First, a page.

- She stands up to a breeze, despite the fact that the keel is only 5′ deep.
- The helm is super light. After 13 years of sailing with an unbalanced rudder hung off a skeg, our new spade is almost too light. On the bright side, it’s not tiring and the autopilot doesn’t really ever work that hard.
- We replaced the Westerbeke 46 with a Beta 50. At 2000 RPM, she’ll do 7 kts on roughly 3 litres/hour (just under a gallon). Max RPM is 2800. This efficiency is similar to the Mariner, which is fantastic considering the Sabre is 6′ longer and 2000 lbs heavier.
- She doesn’t pound when sailing to weather, but does when motoring, especially when compared to the Mariner with her v sections forward of the keel. Bottom line; she’s designed to sail, not motor.
- The cockpit is super quiet! The motor is under the sink, not the cockpit, making conversation under way a pleasant, no shouting, affair. As an added bonus, the noise below is about the same as the Mariner.
- She turns in her length, and backs up fairly straight. I was worried that the distance between the prop and the rudder would mean that slow, close quarters manoeuvring would be difficult, but this hasn’t been the case.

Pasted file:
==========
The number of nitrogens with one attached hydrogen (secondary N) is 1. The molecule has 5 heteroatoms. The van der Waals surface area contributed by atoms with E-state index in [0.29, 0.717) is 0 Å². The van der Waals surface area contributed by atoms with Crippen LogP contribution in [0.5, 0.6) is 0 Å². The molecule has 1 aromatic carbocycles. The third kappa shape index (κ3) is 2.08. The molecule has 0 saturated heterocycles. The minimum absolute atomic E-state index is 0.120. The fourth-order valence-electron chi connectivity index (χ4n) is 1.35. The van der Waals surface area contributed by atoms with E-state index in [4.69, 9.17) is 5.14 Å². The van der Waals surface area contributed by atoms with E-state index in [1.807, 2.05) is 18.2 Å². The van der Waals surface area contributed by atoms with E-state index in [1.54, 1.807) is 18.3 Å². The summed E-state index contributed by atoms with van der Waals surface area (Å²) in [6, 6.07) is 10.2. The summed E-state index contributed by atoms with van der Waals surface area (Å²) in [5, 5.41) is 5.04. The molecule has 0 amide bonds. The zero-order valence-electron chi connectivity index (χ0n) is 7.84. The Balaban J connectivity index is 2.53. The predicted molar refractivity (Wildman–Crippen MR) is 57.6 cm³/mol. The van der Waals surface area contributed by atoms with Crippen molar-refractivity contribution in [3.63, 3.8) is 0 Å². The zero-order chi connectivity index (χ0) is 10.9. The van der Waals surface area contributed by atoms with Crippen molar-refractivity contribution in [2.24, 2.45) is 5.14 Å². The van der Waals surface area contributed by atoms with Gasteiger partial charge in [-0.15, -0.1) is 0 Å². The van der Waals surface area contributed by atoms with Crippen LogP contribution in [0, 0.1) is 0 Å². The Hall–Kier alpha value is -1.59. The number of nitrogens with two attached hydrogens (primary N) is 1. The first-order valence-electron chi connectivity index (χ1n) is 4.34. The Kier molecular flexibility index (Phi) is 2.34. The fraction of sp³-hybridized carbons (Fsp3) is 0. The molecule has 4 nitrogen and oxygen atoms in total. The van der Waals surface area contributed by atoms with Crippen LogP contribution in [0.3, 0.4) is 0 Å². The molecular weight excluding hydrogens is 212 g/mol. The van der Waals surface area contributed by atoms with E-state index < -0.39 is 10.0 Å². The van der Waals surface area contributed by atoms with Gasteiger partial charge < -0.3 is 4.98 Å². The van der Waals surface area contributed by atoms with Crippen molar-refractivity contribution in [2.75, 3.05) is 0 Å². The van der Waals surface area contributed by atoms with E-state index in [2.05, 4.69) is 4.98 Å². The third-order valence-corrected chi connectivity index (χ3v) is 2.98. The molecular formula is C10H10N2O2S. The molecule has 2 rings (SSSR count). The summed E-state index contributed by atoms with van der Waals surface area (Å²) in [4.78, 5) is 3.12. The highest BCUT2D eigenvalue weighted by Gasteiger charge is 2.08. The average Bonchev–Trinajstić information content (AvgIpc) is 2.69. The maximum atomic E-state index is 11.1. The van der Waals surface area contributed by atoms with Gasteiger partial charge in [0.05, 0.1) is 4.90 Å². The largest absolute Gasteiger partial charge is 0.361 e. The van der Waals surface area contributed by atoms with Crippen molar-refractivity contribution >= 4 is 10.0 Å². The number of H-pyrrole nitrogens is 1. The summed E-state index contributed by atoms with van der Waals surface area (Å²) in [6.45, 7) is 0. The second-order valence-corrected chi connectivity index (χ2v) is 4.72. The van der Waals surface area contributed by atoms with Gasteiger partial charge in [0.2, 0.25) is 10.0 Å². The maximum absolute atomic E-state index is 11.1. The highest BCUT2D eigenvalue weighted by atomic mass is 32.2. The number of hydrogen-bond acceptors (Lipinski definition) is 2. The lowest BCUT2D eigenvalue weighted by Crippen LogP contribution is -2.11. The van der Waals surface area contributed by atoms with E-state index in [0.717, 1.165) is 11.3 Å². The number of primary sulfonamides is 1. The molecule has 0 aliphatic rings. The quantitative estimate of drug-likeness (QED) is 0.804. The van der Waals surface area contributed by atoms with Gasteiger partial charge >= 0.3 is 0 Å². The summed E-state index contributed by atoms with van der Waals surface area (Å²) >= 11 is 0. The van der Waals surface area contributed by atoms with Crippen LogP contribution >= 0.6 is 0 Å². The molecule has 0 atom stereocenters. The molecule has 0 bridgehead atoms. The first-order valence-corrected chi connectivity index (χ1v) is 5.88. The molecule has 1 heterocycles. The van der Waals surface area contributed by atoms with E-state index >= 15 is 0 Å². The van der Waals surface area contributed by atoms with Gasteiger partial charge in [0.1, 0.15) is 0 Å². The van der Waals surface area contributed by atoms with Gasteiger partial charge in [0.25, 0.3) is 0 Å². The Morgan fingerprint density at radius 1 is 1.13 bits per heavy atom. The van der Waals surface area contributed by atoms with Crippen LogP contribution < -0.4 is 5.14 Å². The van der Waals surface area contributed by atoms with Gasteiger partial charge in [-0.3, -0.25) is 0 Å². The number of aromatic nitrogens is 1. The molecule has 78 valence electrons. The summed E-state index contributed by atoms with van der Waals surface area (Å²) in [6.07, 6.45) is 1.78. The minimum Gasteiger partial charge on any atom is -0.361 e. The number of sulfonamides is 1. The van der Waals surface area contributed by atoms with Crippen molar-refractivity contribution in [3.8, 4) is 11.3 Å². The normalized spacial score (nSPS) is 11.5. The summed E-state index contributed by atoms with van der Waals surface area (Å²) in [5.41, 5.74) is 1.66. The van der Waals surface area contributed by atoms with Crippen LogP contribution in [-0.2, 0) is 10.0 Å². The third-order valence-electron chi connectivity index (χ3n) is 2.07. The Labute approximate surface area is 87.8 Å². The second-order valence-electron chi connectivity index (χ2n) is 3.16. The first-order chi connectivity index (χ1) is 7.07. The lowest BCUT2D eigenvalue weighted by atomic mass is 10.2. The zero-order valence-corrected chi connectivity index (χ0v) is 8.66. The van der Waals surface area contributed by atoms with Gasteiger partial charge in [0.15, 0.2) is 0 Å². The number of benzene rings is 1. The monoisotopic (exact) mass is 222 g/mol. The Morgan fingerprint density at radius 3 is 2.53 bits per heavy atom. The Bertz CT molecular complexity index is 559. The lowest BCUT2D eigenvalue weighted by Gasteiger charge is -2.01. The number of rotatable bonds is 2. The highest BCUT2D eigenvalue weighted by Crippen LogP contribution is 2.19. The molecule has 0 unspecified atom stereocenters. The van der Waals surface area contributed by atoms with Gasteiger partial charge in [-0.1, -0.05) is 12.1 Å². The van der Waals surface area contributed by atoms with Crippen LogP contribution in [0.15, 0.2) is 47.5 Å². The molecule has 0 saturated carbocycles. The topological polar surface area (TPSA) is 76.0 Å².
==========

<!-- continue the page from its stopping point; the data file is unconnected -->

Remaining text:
- The quality of the glasswork is excellent, even in out of the way corners.
- Access to almost everything is good. The diesel tank was a piece of cake to remove and reinstall.
- Cabin stowage is good, but for my tastes, the cabin could’ve been a little smaller and the storage behind the settees bigger.
- Cockpit storage is excellent. The two lazarette hatches provide access to a massive space that holds our cabin heater, fenders, paddle boards, fishing gear, stern line, dinghy wheels, and dinghy pumps. The sail locker is equally impressive.
- The side decks are like runways, and provide excellent access to the foredeck.
- The original install for the windlass was problematic. The biggest issue was that the windlass didn’t drop the chain into the anchor locker; the previous owner actually hand bombed the anchor down when setting it, and peeled it off of the gypsy and flaked it by hand when weighing anchor. I’ve since installed a new windlass and provided a lead for it to drop into the anchor by itself.